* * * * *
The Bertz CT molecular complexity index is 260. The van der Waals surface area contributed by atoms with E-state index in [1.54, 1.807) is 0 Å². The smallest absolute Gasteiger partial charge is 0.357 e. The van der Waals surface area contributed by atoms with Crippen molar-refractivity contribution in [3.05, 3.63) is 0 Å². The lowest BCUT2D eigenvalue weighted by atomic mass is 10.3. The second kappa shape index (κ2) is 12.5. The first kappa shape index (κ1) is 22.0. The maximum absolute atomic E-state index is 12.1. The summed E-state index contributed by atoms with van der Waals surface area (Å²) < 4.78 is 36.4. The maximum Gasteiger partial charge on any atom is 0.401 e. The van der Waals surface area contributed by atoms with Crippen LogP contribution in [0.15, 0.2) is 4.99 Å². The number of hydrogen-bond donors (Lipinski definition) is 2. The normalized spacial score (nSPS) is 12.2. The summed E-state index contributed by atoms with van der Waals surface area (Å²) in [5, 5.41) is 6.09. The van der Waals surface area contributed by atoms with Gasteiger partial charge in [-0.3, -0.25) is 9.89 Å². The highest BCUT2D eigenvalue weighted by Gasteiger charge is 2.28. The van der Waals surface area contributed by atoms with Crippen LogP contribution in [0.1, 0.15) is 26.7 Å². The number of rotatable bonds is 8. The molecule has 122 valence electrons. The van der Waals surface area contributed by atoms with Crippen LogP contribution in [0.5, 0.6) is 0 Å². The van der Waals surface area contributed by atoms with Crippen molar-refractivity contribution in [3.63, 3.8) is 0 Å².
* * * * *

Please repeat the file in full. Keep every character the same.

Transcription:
The Bertz CT molecular complexity index is 260. The van der Waals surface area contributed by atoms with E-state index in [1.54, 1.807) is 0 Å². The smallest absolute Gasteiger partial charge is 0.357 e. The van der Waals surface area contributed by atoms with Crippen molar-refractivity contribution in [3.05, 3.63) is 0 Å². The lowest BCUT2D eigenvalue weighted by atomic mass is 10.3. The second kappa shape index (κ2) is 12.5. The first kappa shape index (κ1) is 22.0. The maximum absolute atomic E-state index is 12.1. The summed E-state index contributed by atoms with van der Waals surface area (Å²) < 4.78 is 36.4. The maximum Gasteiger partial charge on any atom is 0.401 e. The van der Waals surface area contributed by atoms with Crippen LogP contribution in [0.15, 0.2) is 4.99 Å². The number of hydrogen-bond donors (Lipinski definition) is 2. The normalized spacial score (nSPS) is 12.2. The summed E-state index contributed by atoms with van der Waals surface area (Å²) in [5, 5.41) is 6.09. The van der Waals surface area contributed by atoms with Gasteiger partial charge in [-0.3, -0.25) is 9.89 Å². The highest BCUT2D eigenvalue weighted by Gasteiger charge is 2.28. The van der Waals surface area contributed by atoms with Crippen LogP contribution in [0.1, 0.15) is 26.7 Å². The number of rotatable bonds is 8. The molecule has 122 valence electrons. The van der Waals surface area contributed by atoms with Crippen LogP contribution in [0.5, 0.6) is 0 Å². The van der Waals surface area contributed by atoms with Crippen molar-refractivity contribution in [3.63, 3.8) is 0 Å².